Free-Floating Thrombus in Right Heart and Massive Pulmonary Embolism Migrating Into Pulmonary Artery
A 71-year-old man with chronic obstructive pulmonary disease (severe pulmonary emphysema with home oxygen therapy) was referred to our hospital because of 1-day history of dyspnea at rest. His physical examination was remarkable for tachycardia (110 bpm) and tachypnea (32 breaths/min). The ECG demonstrated sinus tachycardia, S waves in leads I and aVL, transition zone to V5, and T-wave inversion in leads III and aVF. A transthoracic echocardiogram (TTE) performed on admission showed that the right atrium and right ventricle were apparently enlarged. The left ventricle had assumed a classic D-shaped configuration, which indicates impaired left ventricular relaxation, and severe tricuspid regurgitation was present. Systolic pulmonary artery pressure of up to 80 mm Hg was estimated on the basis of pulsed Doppler echocardiography. There were no signs of thrombus in the heart. Computed tomography of the chest revealed large thrombi in the right and left pulmonary arteries (Figure 1). The patient received immediate thrombolytic treatment with recombinant tissue plasminogen activator (Monteplase, Eisai Co, Ltd; 1 600 000 U) intravenously, followed by 15 000 U/d unfractionated heparin infusion over a 24-hour period, and both symptoms and pulse oximetry improved initially.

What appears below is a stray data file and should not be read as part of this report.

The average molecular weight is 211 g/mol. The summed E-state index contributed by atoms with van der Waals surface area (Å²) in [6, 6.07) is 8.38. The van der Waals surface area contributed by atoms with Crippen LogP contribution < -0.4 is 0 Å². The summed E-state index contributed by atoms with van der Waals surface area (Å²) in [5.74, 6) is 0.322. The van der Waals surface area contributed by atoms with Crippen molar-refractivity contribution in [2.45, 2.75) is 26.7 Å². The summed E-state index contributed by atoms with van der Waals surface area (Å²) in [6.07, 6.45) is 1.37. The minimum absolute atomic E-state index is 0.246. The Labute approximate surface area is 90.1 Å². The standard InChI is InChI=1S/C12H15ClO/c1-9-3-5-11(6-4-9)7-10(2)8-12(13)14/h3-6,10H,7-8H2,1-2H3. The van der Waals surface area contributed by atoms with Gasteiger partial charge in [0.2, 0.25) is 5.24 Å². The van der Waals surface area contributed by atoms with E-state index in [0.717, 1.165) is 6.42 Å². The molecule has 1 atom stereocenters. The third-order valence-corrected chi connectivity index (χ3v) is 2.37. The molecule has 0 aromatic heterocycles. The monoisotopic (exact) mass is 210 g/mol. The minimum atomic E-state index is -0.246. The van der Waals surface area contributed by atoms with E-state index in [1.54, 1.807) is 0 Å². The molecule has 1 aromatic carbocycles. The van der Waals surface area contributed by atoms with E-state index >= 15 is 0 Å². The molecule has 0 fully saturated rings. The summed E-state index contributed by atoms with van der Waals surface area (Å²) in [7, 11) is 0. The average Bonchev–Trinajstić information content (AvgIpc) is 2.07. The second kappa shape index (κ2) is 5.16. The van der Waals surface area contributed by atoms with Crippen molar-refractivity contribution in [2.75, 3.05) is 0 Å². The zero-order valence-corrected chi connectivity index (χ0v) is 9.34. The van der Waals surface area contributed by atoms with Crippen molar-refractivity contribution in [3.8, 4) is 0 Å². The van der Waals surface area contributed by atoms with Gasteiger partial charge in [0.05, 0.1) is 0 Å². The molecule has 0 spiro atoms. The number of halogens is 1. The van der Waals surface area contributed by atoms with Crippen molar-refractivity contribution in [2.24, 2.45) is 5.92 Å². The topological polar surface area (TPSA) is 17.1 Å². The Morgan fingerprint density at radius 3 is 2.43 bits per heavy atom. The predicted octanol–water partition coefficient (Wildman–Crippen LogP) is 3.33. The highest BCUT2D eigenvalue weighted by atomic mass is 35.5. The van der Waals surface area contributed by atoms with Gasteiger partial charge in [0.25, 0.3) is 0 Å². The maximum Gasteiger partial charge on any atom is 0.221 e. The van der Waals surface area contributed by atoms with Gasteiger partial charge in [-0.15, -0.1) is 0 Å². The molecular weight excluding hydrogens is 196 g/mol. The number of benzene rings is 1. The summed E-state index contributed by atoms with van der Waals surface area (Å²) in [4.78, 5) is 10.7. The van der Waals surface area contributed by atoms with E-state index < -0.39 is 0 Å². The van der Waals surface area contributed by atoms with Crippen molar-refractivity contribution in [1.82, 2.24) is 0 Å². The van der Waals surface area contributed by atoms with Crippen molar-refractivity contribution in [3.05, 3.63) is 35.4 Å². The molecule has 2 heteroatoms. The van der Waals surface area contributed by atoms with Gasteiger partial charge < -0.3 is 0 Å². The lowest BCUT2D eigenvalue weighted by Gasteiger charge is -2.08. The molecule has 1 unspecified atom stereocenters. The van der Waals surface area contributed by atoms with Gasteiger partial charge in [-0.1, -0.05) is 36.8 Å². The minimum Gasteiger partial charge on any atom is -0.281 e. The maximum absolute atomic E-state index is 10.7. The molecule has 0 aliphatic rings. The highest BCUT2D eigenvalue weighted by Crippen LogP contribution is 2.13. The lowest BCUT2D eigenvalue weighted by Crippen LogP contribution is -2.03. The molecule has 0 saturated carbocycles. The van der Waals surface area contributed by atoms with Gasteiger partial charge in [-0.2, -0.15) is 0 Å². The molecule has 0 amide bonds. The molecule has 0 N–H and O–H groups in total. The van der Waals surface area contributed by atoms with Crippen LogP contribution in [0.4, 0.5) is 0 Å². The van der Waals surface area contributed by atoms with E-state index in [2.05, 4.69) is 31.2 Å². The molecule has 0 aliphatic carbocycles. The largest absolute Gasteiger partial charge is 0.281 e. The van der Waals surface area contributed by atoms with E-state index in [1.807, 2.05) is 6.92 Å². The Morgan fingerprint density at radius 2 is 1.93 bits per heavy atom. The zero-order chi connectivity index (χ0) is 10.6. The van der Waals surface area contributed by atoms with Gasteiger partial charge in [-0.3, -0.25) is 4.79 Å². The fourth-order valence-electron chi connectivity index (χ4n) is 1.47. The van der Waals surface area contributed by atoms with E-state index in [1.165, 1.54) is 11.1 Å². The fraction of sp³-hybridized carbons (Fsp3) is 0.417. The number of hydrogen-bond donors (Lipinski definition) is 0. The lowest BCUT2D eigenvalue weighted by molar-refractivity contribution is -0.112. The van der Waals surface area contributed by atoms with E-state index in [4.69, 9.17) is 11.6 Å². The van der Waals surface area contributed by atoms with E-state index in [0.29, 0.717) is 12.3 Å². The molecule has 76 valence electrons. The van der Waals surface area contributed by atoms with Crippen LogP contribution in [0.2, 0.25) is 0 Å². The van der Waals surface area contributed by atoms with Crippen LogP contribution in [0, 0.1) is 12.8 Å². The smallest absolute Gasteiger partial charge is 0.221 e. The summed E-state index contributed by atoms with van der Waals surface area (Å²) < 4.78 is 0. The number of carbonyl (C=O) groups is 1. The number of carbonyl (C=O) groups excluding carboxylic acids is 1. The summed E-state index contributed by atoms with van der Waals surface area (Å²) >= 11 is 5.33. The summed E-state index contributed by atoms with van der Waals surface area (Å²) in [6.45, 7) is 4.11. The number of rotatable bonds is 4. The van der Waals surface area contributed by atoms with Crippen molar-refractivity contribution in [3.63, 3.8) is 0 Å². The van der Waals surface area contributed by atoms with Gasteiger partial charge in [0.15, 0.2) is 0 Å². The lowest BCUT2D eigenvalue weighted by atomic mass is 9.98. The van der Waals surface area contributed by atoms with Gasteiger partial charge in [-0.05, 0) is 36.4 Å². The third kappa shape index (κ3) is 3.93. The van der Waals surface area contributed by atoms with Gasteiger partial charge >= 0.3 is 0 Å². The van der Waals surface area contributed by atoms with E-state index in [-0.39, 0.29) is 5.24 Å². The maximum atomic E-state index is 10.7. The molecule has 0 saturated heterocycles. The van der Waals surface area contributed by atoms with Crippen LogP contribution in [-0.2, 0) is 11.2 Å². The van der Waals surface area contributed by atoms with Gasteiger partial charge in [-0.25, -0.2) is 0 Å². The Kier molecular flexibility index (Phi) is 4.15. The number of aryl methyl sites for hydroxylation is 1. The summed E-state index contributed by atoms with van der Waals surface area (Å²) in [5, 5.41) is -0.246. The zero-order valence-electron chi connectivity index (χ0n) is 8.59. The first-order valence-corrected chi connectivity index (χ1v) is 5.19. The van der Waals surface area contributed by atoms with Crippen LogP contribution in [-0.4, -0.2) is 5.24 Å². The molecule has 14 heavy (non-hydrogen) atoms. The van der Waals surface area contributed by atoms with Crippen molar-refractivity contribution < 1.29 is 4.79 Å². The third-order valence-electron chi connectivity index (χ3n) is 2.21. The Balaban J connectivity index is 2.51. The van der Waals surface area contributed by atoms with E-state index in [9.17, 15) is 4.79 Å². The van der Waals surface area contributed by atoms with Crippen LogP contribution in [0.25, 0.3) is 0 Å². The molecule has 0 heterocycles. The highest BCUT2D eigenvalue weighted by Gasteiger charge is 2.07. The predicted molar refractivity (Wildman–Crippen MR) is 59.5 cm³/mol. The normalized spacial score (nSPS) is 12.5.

However, on the fifth hospital day, he again became symptomatic, with acute deterioration of pronounced hypoxia. Simultaneous TTE revealed a large wormlike thrombus floating in the right atrium. The thrombus was highly mobile and eventually prolapsed into the right ventricle, then migrated into the pulmonary vasculature. The thrombus took on different shapes during examination (Figure 2). Unfractionated heparin (3000 U IV) was added. TTE repeated after 6 hours showed no signs of thrombus. Computed tomography showed thrombus in the right enlarged popliteal vein. An inferior vena cava filter was placed, and heparin was increased up to 25 000 U/d. His respiratory status had deteriorated, and he required 100% oxygen and then intubation. After that, his condition improved daily, and his trachea was extubated on the 12th hospital day. Heparin was transitioned to warfarin. The patient survived and is currently doing well without surgical embolectomy.
Free-floating right heart thrombi are a rare phenomenon. Serial echocardiographic examinations are useful when the clinical status deteriorates, because they may demonstrate thrombus that was not detected on the initial examination.